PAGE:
Ferrari F12 TRS
Ferrari are rather good at making good-looking cars, but they’ve gone a step further and made the stunning F12 TRS for a special customer. The one-off car is rumoured to have cost around $4.2 million, and for that you get the same 6.3-litre V12 producing 740hp and 690Nm of torque as in the F12 Berlinetta, allowing it to get from 0-100km/h in 3.1 sec and from 0-200km/h in 8.1 sec. You also get one of the rarest cars ever, and a car that will be very sought after by collectors.
Ford Focus ST
The Ford Focus ST has received a few updates, the biggest of which is the availability of a diesel engine. The turbocharged 2.0-litre EcoBoost with 250hp is carried over from the previous version, but it now comes with a stop-start function – improving fuel efficiency by a claimed six percent. As mentioned before, a new diesel engine is available – a 2.0-litre TDCi unit producing 185hp and 400Nm of torque, with CO2 emissions being 114g/km. Acceleration from 0-100km/h is 6.5 sec for the petrol option and 8.1 sec for the diesel option. Other updates include new chassis control technologies, tuned suspension and steering, and bespoke tyre specification. The exterior gets new headlamps, grille, bumper design, and 19-inch wheels. The interior now gets a new SYNC 2 connectivity system with a high definition 8-inch touch screen.
Jaguar F-TYPE Project 7
To celebrate the 60th anniversary of the Le Mans winning D-type, Jaguar will be building a special edition F-TYPE called the Project 7. The car will come with a 5.0-litre supercharged V8 engine producing 575hp and 680Nm, propelling the 1,585kg roadster from 0-100km/h in 3.9 sec and on to an electronically limited top speed of 300km/h. The Project 7 name pays homage to Jaguar’s seven Le Mans titles, and will be limited to 250 examples. An eight-speed Quickshift automatic transmission is standard, as well as an Electronic Active Differential, Carbon Ceramic Matrix (CCM) brakes, and Torque Vectoring by Braking (TVbB). Other items found on the Project 7 are carbon-fibre aerodynamic aids and a different suspension set-up to the standard F-TYPE.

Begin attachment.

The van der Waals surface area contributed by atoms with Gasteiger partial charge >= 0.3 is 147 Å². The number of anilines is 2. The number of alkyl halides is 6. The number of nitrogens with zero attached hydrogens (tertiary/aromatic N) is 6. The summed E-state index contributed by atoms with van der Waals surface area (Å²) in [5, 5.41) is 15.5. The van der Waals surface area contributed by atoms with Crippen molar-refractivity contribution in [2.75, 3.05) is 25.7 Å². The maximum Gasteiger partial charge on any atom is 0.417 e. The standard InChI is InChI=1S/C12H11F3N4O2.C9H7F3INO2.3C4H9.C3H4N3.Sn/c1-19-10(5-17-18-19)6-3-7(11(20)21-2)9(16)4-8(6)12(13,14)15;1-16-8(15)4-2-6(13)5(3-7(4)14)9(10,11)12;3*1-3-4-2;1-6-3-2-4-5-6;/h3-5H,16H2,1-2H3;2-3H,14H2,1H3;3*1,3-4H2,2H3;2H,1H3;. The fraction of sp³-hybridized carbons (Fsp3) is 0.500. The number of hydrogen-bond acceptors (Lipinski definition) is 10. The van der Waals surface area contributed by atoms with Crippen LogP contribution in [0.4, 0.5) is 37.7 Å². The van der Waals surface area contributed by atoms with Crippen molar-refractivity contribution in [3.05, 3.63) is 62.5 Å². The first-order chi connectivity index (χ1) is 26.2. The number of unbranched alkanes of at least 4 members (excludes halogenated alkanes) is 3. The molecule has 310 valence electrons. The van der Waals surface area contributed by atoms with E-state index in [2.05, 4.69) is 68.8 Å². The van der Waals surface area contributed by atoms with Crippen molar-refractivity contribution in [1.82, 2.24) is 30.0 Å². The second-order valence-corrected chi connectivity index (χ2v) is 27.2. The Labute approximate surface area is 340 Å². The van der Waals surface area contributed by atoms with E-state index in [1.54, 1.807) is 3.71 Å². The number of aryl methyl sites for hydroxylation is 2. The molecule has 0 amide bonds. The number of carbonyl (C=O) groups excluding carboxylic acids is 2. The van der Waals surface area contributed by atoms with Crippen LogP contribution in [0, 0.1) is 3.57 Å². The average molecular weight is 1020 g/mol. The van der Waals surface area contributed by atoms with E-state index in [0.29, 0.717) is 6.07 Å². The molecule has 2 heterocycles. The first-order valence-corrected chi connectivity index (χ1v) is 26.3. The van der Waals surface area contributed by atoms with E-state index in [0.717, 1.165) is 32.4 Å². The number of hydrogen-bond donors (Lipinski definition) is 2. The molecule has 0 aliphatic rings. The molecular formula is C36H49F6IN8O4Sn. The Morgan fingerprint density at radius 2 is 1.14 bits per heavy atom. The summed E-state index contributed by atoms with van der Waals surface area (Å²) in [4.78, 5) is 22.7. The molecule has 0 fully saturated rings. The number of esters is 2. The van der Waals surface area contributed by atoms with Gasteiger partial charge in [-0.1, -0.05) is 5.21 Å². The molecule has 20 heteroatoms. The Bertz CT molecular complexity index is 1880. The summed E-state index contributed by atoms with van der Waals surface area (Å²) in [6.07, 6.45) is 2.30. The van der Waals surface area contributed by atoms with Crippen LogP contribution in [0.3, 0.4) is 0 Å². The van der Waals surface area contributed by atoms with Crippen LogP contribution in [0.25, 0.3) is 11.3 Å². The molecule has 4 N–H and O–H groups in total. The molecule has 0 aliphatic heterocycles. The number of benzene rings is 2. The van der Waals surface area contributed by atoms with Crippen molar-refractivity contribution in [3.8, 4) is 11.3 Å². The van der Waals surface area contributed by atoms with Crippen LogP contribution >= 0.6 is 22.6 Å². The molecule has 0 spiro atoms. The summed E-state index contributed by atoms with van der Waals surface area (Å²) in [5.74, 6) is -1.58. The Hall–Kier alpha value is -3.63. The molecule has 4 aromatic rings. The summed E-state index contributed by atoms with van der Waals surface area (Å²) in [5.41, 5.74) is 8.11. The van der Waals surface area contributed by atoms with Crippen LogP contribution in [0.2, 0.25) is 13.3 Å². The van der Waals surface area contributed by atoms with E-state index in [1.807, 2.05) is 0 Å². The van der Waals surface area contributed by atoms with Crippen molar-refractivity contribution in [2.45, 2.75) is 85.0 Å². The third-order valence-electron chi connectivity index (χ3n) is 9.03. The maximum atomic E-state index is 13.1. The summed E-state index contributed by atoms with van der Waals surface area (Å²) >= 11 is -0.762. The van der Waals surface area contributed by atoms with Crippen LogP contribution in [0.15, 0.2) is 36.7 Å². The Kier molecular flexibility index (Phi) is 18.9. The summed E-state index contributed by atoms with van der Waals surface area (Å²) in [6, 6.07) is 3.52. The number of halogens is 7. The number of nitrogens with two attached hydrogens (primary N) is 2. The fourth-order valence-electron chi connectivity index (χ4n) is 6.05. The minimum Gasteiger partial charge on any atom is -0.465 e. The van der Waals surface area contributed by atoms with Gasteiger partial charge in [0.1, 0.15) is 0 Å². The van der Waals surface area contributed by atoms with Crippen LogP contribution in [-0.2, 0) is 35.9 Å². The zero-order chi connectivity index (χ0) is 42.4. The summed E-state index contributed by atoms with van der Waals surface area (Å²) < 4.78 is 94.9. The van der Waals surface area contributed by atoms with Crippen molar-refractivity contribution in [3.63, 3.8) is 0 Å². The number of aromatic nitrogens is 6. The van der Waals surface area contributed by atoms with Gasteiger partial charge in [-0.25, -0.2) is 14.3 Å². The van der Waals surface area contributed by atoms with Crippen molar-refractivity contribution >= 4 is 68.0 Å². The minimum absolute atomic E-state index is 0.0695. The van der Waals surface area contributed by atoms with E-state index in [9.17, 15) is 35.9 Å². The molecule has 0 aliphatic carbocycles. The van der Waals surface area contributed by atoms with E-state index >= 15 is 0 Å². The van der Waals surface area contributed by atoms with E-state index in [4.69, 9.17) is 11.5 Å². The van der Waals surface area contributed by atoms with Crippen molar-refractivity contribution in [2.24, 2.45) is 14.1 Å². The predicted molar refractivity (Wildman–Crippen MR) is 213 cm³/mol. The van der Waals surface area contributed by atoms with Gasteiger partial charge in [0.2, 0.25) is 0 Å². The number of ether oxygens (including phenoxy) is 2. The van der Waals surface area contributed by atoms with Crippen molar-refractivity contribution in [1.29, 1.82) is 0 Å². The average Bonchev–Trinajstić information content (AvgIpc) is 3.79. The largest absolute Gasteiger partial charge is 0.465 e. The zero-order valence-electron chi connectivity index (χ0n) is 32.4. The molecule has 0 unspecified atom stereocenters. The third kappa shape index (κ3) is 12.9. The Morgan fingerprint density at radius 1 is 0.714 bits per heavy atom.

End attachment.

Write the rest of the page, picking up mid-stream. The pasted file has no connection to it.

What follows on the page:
When the current Kia Sportage made its first appearance in 2010, it struck me as one of the best-looking crossover SUVs I’ve seen in a long time. Fast forward to this mildly facelifted 2014 version, and things are much the same. Competitors such as the Toyota RAV4 and Ford Kuga have since been newly released, but despite them being a bit younger, I personally think the Sportage still beats them in the looks department. The only car I can think of that’s in the same segment that looks better is the rather more expensive Range Rover Evoque. Apart from looks though, my two weeks with the Sportage revealed other reasons for why it’s a rather good car to live with.